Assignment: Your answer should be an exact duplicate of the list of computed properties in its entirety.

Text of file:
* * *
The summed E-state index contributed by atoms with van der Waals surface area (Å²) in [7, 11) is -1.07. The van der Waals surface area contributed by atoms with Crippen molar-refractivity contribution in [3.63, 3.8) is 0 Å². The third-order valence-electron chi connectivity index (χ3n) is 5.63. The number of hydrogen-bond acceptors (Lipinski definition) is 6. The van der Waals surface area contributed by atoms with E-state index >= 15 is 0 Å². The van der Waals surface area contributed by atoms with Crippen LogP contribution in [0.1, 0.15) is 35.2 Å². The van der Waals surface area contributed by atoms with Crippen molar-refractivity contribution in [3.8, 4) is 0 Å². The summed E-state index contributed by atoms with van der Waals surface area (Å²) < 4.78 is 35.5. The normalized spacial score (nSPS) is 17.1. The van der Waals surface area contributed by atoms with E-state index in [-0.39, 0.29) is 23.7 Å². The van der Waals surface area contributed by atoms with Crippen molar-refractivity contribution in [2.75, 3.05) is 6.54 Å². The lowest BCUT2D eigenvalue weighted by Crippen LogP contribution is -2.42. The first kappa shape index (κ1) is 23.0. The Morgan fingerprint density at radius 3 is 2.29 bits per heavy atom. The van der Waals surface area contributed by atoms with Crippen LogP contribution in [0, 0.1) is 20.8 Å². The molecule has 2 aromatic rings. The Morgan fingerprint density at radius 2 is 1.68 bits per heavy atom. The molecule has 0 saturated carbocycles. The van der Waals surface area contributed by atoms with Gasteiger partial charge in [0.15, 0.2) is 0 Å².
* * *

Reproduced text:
The summed E-state index contributed by atoms with van der Waals surface area (Å²) in [7, 11) is -1.07. The van der Waals surface area contributed by atoms with Crippen molar-refractivity contribution in [3.63, 3.8) is 0 Å². The third-order valence-electron chi connectivity index (χ3n) is 5.63. The number of hydrogen-bond acceptors (Lipinski definition) is 6. The van der Waals surface area contributed by atoms with E-state index >= 15 is 0 Å². The van der Waals surface area contributed by atoms with Crippen LogP contribution in [0.1, 0.15) is 35.2 Å². The van der Waals surface area contributed by atoms with Crippen molar-refractivity contribution in [3.8, 4) is 0 Å². The summed E-state index contributed by atoms with van der Waals surface area (Å²) < 4.78 is 35.5. The normalized spacial score (nSPS) is 17.1. The van der Waals surface area contributed by atoms with E-state index in [-0.39, 0.29) is 23.7 Å². The van der Waals surface area contributed by atoms with Crippen molar-refractivity contribution in [2.75, 3.05) is 6.54 Å². The lowest BCUT2D eigenvalue weighted by Crippen LogP contribution is -2.42. The first kappa shape index (κ1) is 23.0. The Morgan fingerprint density at radius 3 is 2.29 bits per heavy atom. The van der Waals surface area contributed by atoms with Crippen LogP contribution in [0, 0.1) is 20.8 Å². The molecule has 2 aromatic rings. The Morgan fingerprint density at radius 2 is 1.68 bits per heavy atom. The molecule has 0 saturated carbocycles. The van der Waals surface area contributed by atoms with Gasteiger partial charge in [0.15, 0.2) is 0 Å².